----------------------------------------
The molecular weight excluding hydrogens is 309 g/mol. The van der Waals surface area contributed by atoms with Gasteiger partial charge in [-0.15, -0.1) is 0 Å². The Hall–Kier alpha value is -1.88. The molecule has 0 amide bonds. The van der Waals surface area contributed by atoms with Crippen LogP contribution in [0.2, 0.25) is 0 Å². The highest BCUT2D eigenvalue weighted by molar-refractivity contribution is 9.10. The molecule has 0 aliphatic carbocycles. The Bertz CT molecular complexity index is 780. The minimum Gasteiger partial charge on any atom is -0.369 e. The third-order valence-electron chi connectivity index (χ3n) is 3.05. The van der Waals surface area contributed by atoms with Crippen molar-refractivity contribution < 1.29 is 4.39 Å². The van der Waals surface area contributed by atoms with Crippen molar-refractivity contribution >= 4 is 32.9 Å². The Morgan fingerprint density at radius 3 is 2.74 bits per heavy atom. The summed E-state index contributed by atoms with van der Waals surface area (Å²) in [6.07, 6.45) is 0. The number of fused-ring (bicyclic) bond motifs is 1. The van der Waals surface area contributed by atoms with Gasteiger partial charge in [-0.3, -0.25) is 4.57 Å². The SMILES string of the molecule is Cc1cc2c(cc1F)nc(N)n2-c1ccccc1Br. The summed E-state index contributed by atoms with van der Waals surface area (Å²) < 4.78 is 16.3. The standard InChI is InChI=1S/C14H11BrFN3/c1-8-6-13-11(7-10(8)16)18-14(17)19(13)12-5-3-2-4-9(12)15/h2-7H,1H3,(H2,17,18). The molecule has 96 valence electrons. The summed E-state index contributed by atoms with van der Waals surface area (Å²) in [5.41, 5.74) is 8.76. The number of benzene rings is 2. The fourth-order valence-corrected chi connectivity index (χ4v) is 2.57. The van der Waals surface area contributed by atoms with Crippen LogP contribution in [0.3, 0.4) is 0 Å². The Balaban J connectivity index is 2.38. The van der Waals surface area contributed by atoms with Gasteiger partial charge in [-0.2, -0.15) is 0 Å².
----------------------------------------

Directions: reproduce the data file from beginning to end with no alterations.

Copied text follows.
The molecular weight excluding hydrogens is 309 g/mol. The van der Waals surface area contributed by atoms with Gasteiger partial charge in [-0.15, -0.1) is 0 Å². The Hall–Kier alpha value is -1.88. The molecule has 0 amide bonds. The van der Waals surface area contributed by atoms with Crippen LogP contribution in [0.2, 0.25) is 0 Å². The highest BCUT2D eigenvalue weighted by molar-refractivity contribution is 9.10. The molecule has 0 aliphatic carbocycles. The Bertz CT molecular complexity index is 780. The minimum Gasteiger partial charge on any atom is -0.369 e. The third-order valence-electron chi connectivity index (χ3n) is 3.05. The van der Waals surface area contributed by atoms with Crippen molar-refractivity contribution < 1.29 is 4.39 Å². The van der Waals surface area contributed by atoms with Crippen molar-refractivity contribution >= 4 is 32.9 Å². The Morgan fingerprint density at radius 3 is 2.74 bits per heavy atom. The summed E-state index contributed by atoms with van der Waals surface area (Å²) in [6.07, 6.45) is 0. The number of fused-ring (bicyclic) bond motifs is 1. The van der Waals surface area contributed by atoms with Gasteiger partial charge in [-0.3, -0.25) is 4.57 Å². The SMILES string of the molecule is Cc1cc2c(cc1F)nc(N)n2-c1ccccc1Br. The summed E-state index contributed by atoms with van der Waals surface area (Å²) < 4.78 is 16.3. The standard InChI is InChI=1S/C14H11BrFN3/c1-8-6-13-11(7-10(8)16)18-14(17)19(13)12-5-3-2-4-9(12)15/h2-7H,1H3,(H2,17,18). The molecule has 96 valence electrons. The summed E-state index contributed by atoms with van der Waals surface area (Å²) in [5.41, 5.74) is 8.76. The number of benzene rings is 2. The fourth-order valence-corrected chi connectivity index (χ4v) is 2.57. The van der Waals surface area contributed by atoms with Crippen LogP contribution in [0.3, 0.4) is 0 Å². The Balaban J connectivity index is 2.38. The van der Waals surface area contributed by atoms with Gasteiger partial charge in [-0.2, -0.15) is 0 Å².